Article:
This is an excerpt from EERE Network News, a weekly electronic newsletter.

February 21, 2007

New Federal Rule Encourages Transmission Access for Renewable Energy

The Federal Energy Regulatory Commission (FERC) adopted a new regulation on February 15th that aims to allow greater access to transmission lines for power generators of all types, including renewable energy projects. The new rule exempts intermittent power generators, such as wind power plants, from excessive "imbalance" charges when the amount of energy they deliver is different than the amount of energy they are scheduled to deliver. To help accommodate less-predictable forms of renewable power generation, the rule creates a "conditional firm" service to deliver power from a generator to a customer, allowing the power supplier to provide firm service for most, but not all, hours in the requested time period.

A key aspect of the new rule is that it eliminates the broad discretion that transmission providers currently possess in calculating the unused, available capacity on their transmission lines. Instead, the new rule requires public utilities to work with the North American Electric Reliability Corporation to develop consistent methods of calculating the available capacity and to publish those calculations to increase transparency. It also calls for open, coordinated, and transparent planning on both local and regional levels. The new final rule applies to all public utility transmission providers, including regional transmission organizations and independent system operators, and follows reforms proposed by FERC in May 2006. See the FERC press release, chairman's statement, and the full 1,255-page final rule (PDF 2.7 MB). Download Adobe Reader.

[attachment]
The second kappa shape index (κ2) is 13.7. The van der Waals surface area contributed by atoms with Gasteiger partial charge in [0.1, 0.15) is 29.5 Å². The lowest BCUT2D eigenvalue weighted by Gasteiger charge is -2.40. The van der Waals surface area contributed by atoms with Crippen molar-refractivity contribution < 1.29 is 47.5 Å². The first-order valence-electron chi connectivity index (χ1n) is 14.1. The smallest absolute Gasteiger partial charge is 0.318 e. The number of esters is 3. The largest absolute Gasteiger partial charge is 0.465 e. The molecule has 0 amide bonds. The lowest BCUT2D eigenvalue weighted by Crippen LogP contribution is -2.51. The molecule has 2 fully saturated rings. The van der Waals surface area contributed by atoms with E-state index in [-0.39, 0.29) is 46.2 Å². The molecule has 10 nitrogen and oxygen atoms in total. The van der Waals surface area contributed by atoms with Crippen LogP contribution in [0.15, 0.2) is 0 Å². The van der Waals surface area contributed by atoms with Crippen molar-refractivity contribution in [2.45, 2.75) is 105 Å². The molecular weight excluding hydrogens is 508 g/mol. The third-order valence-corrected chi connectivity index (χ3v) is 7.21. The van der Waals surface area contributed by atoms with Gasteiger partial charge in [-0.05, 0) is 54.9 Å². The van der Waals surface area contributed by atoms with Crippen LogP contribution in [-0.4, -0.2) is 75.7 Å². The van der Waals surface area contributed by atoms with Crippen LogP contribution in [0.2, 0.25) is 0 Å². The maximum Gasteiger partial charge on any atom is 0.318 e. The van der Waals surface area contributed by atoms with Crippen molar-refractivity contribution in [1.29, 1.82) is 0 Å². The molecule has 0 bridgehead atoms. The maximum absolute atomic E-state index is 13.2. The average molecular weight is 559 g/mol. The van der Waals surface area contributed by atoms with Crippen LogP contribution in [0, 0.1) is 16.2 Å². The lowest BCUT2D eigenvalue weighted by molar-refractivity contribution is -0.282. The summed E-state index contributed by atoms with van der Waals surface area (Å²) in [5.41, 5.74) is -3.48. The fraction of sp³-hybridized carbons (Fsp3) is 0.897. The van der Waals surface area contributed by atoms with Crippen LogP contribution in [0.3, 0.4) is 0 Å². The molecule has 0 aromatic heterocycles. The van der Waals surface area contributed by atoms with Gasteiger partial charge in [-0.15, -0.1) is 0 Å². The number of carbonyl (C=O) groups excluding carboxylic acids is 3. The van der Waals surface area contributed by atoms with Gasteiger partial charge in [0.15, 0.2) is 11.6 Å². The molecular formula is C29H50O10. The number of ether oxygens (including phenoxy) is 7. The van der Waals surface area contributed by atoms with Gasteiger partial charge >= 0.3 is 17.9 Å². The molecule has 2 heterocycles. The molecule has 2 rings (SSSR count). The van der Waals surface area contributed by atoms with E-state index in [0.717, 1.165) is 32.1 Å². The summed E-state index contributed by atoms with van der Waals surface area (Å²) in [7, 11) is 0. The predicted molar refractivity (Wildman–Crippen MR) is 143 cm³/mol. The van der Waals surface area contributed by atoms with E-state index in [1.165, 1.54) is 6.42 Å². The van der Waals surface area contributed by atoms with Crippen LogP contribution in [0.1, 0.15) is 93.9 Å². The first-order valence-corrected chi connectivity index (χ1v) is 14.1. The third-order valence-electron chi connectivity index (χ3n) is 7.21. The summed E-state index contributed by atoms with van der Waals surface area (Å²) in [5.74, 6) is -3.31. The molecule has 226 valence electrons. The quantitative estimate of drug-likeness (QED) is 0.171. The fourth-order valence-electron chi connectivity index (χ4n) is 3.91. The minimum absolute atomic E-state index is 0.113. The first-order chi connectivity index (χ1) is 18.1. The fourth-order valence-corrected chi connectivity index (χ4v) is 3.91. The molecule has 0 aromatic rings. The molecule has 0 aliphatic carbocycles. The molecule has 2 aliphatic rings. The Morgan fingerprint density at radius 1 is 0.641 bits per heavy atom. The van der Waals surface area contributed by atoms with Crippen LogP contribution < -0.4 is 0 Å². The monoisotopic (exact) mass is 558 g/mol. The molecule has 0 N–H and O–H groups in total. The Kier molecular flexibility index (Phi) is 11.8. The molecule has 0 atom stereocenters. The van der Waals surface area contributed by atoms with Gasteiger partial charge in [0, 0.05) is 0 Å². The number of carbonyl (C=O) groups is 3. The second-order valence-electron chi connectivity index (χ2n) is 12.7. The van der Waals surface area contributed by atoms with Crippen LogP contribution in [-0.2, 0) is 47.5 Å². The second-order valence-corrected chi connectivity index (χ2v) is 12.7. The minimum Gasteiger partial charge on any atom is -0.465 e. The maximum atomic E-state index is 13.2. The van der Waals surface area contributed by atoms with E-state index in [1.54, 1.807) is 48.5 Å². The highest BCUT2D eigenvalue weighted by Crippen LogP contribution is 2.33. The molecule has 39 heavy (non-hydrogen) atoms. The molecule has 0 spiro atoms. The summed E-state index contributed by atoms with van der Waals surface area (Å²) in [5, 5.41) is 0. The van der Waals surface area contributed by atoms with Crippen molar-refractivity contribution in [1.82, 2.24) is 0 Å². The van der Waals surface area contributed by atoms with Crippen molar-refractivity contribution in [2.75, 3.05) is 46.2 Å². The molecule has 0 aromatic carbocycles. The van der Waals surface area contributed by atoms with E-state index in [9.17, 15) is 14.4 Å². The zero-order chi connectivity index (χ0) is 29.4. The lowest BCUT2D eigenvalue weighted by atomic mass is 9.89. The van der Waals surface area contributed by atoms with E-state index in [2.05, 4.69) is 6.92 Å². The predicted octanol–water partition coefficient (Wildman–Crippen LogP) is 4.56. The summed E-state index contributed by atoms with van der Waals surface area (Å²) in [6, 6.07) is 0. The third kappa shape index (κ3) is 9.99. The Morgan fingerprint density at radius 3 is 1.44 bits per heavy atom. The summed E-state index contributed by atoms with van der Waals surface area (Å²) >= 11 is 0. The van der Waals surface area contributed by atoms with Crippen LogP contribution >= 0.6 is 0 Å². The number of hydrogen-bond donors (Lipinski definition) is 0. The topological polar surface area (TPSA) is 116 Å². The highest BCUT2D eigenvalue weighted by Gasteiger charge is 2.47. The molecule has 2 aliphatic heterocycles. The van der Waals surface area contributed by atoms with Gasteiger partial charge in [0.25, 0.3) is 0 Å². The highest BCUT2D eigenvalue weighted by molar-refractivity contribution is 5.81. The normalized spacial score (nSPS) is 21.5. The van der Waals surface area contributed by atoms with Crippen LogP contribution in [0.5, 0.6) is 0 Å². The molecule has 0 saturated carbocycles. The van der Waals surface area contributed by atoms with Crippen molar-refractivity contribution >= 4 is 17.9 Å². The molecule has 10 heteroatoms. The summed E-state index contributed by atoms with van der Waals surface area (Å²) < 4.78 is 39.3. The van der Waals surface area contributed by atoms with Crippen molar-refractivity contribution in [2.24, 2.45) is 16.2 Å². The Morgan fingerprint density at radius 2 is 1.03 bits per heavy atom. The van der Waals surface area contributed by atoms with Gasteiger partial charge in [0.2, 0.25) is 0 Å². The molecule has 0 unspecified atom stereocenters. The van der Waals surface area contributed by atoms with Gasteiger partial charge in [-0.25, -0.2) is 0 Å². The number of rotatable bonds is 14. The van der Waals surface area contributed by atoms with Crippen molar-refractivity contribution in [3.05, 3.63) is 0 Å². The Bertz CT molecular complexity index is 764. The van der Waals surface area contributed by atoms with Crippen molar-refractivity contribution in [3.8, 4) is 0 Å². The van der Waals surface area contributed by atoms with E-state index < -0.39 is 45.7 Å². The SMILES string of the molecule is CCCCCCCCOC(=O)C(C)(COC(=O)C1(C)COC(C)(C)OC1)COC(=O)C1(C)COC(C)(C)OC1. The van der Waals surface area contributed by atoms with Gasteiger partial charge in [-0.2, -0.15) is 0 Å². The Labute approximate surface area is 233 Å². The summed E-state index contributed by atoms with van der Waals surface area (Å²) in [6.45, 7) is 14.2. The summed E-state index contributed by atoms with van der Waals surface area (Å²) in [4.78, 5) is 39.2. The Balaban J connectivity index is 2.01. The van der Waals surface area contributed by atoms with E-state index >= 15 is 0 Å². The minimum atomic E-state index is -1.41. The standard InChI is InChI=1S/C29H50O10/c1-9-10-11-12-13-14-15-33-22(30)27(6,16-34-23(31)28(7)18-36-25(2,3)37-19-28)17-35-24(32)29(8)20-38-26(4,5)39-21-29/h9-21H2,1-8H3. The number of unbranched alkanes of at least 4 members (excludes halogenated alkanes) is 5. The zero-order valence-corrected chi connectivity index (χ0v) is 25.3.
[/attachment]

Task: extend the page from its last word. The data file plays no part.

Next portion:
While access to nearby transmission lines is a key requirement for large renewable power facilities, the first step for developing many renewable resources is for someone to actually build a transmission line. Fortunately, a number of efforts throughout the country aim to build transmission lines to connect remote renewable resources to regional power grids. In late January, the California Independent System Operator (ISO) approved the Tehachapi Transmission project, a $1.8 billion project that will increase grid access for large amounts of planned geothermal, solar, and wind generation in southern California. The California ISO has also asked FERC to approve an innovative financing vehicle for new transmission lines, allowing utilities to invest in a transmission line and then having renewable generators pay for the line as they use it. Meanwhile, Sharyland Utilities, L.P. is proposing to build an 800-mile transmission loop in the Texas panhandle that will provide access to 4,200 megawatts of wind power resources. See the California ISO press releases on the Tehachapi project (PDF 32 KB) and the financing proposal (PDF 142 KB) and see the Sharyland Utilities Web site.